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Britain says it won’t ‘barter’ with Iran over seized tankers

The British Royal Navy frigate HMS Montrose comes along side the Nimitz class aircraft carrier USS Theodore Roosevelt in 2005. (United States Navy photo by Photographer's Mate Airman Derek Allen/Released)

This article was originally published by Radio Free Europe/Radio Liberty and is reprinted with permission.

Britain has rejected the idea that it could release an Iranian tanker in exchange for a British-flagged vessel seized by Iran in the Persian Gulf.

“There is no quid pro quo,” Foreign Secretary Dominic Raab told the BBC on July 29. “This is not about some kind of barter. This is about the international law and the rules of the international legal system being upheld and that is what we will insist on.”

Tensions have soared since the United States withdrew from the 2015 nuclear deal between Tehran and world powers last year and reimposed sanctions.

In recent weeks, Iran and Britain have seized a tanker each, putting further pressure on the agreement.

Speaking to Sky News, Raab said that if Iran wants to “come of the dark and be accepted as a responsible member of the international community” it must follow international rules.

“You cannot go about detaining unlawfully foreign vessels,” he said.

Raab’s comments come after a second Royal Navy warship arrived in the Gulf to protect British ships.

The HMS Duncan destroyer joined the frigate HMS Montrose on July 28 to escort vessels sailing under the British flag through the Strait of Hormuz, a key shipping line that connects the Gulf and the Arabian Sea.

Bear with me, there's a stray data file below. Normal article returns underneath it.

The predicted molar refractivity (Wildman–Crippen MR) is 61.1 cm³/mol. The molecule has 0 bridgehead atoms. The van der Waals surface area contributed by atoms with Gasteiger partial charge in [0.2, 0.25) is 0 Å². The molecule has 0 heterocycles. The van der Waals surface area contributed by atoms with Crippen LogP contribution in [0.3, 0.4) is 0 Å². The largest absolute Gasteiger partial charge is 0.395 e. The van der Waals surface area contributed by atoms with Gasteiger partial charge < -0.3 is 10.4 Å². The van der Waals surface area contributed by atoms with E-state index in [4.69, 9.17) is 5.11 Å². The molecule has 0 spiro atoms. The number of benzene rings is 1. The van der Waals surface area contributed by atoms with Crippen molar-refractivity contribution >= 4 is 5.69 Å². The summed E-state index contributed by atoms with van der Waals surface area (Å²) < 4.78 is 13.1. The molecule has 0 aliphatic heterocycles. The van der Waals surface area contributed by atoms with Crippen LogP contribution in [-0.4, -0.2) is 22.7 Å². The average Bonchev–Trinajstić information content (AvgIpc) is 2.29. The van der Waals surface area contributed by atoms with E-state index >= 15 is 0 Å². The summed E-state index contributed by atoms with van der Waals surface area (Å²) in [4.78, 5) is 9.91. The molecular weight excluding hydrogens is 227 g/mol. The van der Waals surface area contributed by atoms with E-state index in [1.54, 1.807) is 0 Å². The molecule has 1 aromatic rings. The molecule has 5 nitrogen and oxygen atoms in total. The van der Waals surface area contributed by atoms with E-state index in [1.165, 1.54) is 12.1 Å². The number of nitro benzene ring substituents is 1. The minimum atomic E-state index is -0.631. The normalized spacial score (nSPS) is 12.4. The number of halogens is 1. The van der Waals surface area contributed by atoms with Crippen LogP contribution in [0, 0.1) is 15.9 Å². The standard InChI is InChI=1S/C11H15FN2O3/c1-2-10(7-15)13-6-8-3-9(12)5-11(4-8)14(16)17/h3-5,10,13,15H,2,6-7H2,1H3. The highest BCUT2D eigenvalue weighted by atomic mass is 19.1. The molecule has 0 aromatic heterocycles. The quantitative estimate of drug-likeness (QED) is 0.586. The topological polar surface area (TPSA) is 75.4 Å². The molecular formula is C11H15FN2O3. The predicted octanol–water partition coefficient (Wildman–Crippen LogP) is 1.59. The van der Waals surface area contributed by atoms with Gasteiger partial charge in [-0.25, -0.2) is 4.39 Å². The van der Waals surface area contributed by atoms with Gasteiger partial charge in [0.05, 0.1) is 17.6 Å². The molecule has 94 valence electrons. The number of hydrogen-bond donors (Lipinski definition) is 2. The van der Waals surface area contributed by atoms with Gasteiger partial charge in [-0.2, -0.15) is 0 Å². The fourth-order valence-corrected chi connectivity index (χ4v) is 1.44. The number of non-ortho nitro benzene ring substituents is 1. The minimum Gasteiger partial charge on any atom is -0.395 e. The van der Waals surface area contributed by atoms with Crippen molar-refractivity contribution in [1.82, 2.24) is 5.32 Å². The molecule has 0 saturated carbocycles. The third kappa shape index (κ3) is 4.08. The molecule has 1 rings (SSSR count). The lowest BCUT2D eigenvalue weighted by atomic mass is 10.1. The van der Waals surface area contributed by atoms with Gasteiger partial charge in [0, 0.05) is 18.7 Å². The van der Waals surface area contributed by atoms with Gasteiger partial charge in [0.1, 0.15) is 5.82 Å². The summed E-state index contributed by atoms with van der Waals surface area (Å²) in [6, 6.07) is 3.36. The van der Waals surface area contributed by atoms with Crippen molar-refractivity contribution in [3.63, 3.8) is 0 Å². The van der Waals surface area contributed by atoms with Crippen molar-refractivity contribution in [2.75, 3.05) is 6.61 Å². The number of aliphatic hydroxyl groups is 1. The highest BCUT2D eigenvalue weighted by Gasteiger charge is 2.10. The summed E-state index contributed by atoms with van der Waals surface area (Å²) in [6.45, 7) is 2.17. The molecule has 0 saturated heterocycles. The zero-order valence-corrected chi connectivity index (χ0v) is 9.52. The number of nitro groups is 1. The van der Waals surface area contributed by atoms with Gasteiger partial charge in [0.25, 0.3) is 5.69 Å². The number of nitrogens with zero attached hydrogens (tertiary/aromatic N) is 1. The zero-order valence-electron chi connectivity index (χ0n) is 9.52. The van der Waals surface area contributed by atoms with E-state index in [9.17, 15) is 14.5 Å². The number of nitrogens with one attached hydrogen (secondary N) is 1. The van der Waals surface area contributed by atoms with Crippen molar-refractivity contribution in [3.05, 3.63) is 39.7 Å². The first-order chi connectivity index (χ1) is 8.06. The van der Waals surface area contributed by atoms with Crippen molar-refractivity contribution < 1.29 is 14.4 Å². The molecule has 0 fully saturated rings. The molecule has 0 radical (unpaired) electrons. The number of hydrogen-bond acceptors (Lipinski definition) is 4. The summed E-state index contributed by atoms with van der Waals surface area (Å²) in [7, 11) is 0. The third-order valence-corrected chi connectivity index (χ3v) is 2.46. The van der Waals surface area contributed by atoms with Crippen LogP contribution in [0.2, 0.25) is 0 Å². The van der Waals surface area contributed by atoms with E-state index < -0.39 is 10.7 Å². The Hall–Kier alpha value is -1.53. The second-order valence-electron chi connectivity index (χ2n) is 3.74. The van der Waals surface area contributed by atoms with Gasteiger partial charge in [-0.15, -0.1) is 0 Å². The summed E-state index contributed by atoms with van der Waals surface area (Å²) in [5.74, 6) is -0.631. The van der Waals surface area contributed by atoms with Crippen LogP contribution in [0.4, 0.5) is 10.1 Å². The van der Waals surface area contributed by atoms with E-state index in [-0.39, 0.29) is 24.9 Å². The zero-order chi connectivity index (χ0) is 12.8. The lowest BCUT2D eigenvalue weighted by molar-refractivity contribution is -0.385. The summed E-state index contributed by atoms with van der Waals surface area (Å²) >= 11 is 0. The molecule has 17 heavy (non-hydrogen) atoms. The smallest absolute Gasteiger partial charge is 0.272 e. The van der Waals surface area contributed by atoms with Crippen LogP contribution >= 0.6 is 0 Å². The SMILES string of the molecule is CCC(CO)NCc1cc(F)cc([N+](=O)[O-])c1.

“Merchant ships must be free to travel lawfully and trade safely, anywhere in the world,” Defense Secretary Ben Wallace said. “While we continue to push for a diplomatic resolution that will make this possible again without military accompaniment, the Royal Navy will continue to provide a safeguard for U.K. vessels until this is the reality.”

Meanwhile, Iranian government spokesman Ali Rabiei said that Britain’s proposal for a European-led maritime mission to escort tankers in the area is “provocative” and “carries a hostile message.”

“The presence of foreign forces will not help the region’s security and will be the main source of tensions,” according to President Hassan Rohani.

On July 4, British authorities seized the Iranian tanker Grace 1 off the overseas territory of Gibraltar over allegations that it was in violation of European Union sanctions on Syria.

In response, Iran’s Islamic Revolutionary Guards Corps (IRGC) on July 19 seized the British-flagged oil tanker Stena Impero in the key shipping route.

Rohani has indicated the ship could be released if Britain returns the Grace 1.

Tehran said the Stena Impero was “violating international maritime rules,” while then-British Foreign Secretary Jeremy Hunt called the seizure of the vessel “state piracy.”

The tanker’s Swedish owners, Stena Bulk, have said the 23 crew members, who included Russians, Latvians, Indians, and Filipinos, were in good health.